My biggest problem with Sharp Objects is that it is not a July show. It looks like a July show at first glance, sure. The new HBO drama is set in southern Missouri in the dead of summer. Everyone is sweaty (very sweaty) and sticky (very sticky). At times it feels like the on-screen humidity is so powerful and oppressive that it might start leaking out from behind the screen into my living room. It’s easy to be tricked into thinking we are dealing with summer content.
Please do not let the on-screen temperature fool you, though. The mercury lies. Summer shows are about a mood, a feeling, and the heavy subject matter and general tone make Sharp Objects better suited for a different time of year, one where it gets dark early and you don’t feel a pressing obligation to shave your face or legs and you are psychological prepared to dive into a bleak murder mystery. My first thought was that it was best suited to, say, late October or November, but that pushes the season finale up against Christmas. That won’t do either. Sharp Objects is a January show.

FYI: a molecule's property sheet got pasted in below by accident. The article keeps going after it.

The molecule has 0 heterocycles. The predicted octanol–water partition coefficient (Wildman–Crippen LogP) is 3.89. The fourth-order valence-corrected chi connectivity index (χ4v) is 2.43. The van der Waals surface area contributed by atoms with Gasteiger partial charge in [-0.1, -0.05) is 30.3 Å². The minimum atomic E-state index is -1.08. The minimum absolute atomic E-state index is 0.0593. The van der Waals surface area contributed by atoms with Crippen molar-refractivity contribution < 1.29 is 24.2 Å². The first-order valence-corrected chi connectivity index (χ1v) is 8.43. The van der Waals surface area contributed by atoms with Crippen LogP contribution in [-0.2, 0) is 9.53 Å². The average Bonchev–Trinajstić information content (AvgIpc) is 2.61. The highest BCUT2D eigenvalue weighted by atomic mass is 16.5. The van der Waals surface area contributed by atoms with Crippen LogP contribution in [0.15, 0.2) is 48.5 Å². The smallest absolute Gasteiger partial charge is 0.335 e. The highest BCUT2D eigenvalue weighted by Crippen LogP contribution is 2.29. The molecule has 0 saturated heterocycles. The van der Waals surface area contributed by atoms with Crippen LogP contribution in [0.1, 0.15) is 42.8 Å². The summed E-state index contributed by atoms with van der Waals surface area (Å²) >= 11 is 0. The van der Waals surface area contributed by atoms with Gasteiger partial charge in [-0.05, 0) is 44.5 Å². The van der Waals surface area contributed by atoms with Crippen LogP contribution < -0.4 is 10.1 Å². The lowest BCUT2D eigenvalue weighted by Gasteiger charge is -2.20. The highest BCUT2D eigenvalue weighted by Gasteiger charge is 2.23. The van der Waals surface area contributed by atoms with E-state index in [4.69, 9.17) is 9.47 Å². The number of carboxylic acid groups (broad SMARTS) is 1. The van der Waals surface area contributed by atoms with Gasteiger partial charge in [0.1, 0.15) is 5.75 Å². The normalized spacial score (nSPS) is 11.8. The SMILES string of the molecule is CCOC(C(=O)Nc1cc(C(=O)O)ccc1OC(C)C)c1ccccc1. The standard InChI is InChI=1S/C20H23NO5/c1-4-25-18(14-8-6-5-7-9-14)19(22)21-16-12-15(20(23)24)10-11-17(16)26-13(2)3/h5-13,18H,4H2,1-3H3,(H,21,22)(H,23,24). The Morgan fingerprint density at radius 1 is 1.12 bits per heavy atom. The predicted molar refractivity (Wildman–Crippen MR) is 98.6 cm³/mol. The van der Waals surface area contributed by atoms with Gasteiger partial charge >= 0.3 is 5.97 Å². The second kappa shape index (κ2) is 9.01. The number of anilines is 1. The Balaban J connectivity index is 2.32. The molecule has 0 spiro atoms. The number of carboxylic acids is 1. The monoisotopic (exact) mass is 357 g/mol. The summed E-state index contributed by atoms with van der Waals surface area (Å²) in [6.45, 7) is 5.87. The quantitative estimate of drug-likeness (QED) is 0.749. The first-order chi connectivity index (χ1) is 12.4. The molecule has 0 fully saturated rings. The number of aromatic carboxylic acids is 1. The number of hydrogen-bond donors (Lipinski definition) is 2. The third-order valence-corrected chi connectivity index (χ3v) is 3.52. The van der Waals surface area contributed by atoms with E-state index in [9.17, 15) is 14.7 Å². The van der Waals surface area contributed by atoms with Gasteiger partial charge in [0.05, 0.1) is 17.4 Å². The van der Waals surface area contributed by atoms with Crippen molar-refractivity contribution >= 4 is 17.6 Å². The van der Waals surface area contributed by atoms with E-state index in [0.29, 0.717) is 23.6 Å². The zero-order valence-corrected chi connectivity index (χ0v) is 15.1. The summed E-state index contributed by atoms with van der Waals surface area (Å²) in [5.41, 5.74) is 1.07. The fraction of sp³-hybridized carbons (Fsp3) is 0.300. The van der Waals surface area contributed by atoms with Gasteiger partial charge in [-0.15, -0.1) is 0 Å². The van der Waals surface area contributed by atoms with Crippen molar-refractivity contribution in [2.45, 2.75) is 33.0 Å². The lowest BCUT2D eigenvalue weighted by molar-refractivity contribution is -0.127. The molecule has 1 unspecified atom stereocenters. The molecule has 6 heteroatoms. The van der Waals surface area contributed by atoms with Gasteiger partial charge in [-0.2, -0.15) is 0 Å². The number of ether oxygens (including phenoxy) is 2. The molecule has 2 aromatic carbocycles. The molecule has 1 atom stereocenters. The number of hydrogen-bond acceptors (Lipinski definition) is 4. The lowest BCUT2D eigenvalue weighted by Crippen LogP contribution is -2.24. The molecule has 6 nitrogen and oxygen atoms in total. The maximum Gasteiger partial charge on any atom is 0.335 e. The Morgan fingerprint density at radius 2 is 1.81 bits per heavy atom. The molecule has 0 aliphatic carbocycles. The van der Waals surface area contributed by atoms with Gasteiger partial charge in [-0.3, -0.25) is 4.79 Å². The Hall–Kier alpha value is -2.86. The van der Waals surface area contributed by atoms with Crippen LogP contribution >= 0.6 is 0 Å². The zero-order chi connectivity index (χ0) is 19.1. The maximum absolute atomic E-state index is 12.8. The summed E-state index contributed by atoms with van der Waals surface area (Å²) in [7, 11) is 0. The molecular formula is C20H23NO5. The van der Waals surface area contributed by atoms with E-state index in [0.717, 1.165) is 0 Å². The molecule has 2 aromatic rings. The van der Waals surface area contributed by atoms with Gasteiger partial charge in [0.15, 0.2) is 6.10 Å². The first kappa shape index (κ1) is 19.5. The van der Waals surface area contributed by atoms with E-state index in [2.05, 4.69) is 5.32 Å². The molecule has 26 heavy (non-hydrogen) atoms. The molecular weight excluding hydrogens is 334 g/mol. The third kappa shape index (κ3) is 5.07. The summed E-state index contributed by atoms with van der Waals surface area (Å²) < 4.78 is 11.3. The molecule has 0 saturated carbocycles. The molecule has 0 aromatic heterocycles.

HBO has a habit of doing this, too. It’s a result of their Sundays-only scheduling practice (which might be on its way out). When you’re only running one or two big shows at a time, things can get slotted into goofy places. Sharp Objects had to wait until Westworld (an October show that debuted in April for some unknowable reason) was over before it could start. This means that, come August 12, when Succession (a March show that premiered in June) ends and Ballers (a May/June show) takes its place at 10 p.m., your next few Sunday nights will roll straight from a scar-covered Amy Adams solving child murders to The Rock and a dozen models doing shots on a yacht. It’s madness.